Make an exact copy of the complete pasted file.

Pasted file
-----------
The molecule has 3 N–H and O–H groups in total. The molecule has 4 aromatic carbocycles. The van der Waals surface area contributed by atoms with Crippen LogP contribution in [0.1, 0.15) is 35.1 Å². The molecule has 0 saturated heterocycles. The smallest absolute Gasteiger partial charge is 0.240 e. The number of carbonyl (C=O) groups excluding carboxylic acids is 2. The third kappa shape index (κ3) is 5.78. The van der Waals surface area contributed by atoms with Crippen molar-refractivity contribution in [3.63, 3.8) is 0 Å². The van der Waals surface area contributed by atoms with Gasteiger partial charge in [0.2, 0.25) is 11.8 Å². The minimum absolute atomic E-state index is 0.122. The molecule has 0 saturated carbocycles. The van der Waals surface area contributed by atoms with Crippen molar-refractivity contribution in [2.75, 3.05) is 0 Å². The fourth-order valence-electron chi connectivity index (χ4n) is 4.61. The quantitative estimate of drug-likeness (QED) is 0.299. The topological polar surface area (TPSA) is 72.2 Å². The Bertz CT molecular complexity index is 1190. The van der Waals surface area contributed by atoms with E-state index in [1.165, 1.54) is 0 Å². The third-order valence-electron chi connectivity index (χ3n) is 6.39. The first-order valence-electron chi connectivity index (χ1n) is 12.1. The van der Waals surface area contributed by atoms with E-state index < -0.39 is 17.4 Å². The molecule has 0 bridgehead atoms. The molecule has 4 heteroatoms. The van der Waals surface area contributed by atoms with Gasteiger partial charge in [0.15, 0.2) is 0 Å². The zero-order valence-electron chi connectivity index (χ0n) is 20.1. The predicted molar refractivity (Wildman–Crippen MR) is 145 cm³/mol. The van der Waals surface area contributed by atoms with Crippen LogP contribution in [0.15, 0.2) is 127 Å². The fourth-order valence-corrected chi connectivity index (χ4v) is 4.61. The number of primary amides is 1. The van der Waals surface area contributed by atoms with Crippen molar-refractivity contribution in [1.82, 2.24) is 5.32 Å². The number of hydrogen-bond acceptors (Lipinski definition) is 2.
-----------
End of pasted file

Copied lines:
The molecule has 3 N–H and O–H groups in total. The molecule has 4 aromatic carbocycles. The van der Waals surface area contributed by atoms with Crippen LogP contribution in [0.1, 0.15) is 35.1 Å². The molecule has 0 saturated heterocycles. The smallest absolute Gasteiger partial charge is 0.240 e. The number of carbonyl (C=O) groups excluding carboxylic acids is 2. The third kappa shape index (κ3) is 5.78. The van der Waals surface area contributed by atoms with Crippen molar-refractivity contribution in [3.63, 3.8) is 0 Å². The van der Waals surface area contributed by atoms with Gasteiger partial charge in [0.2, 0.25) is 11.8 Å². The minimum absolute atomic E-state index is 0.122. The molecule has 0 saturated carbocycles. The van der Waals surface area contributed by atoms with Crippen molar-refractivity contribution in [2.75, 3.05) is 0 Å². The fourth-order valence-electron chi connectivity index (χ4n) is 4.61. The quantitative estimate of drug-likeness (QED) is 0.299. The topological polar surface area (TPSA) is 72.2 Å². The Bertz CT molecular complexity index is 1190. The van der Waals surface area contributed by atoms with E-state index in [1.165, 1.54) is 0 Å². The third-order valence-electron chi connectivity index (χ3n) is 6.39. The first-order valence-electron chi connectivity index (χ1n) is 12.1. The van der Waals surface area contributed by atoms with E-state index < -0.39 is 17.4 Å². The molecule has 0 bridgehead atoms. The molecule has 4 heteroatoms. The van der Waals surface area contributed by atoms with Gasteiger partial charge in [0.15, 0.2) is 0 Å². The zero-order valence-electron chi connectivity index (χ0n) is 20.1. The predicted molar refractivity (Wildman–Crippen MR) is 145 cm³/mol. The van der Waals surface area contributed by atoms with Crippen LogP contribution in [0.15, 0.2) is 127 Å². The fourth-order valence-corrected chi connectivity index (χ4v) is 4.61. The number of primary amides is 1. The van der Waals surface area contributed by atoms with Crippen molar-refractivity contribution in [1.82, 2.24) is 5.32 Å². The number of hydrogen-bond acceptors (Lipinski definition) is 2.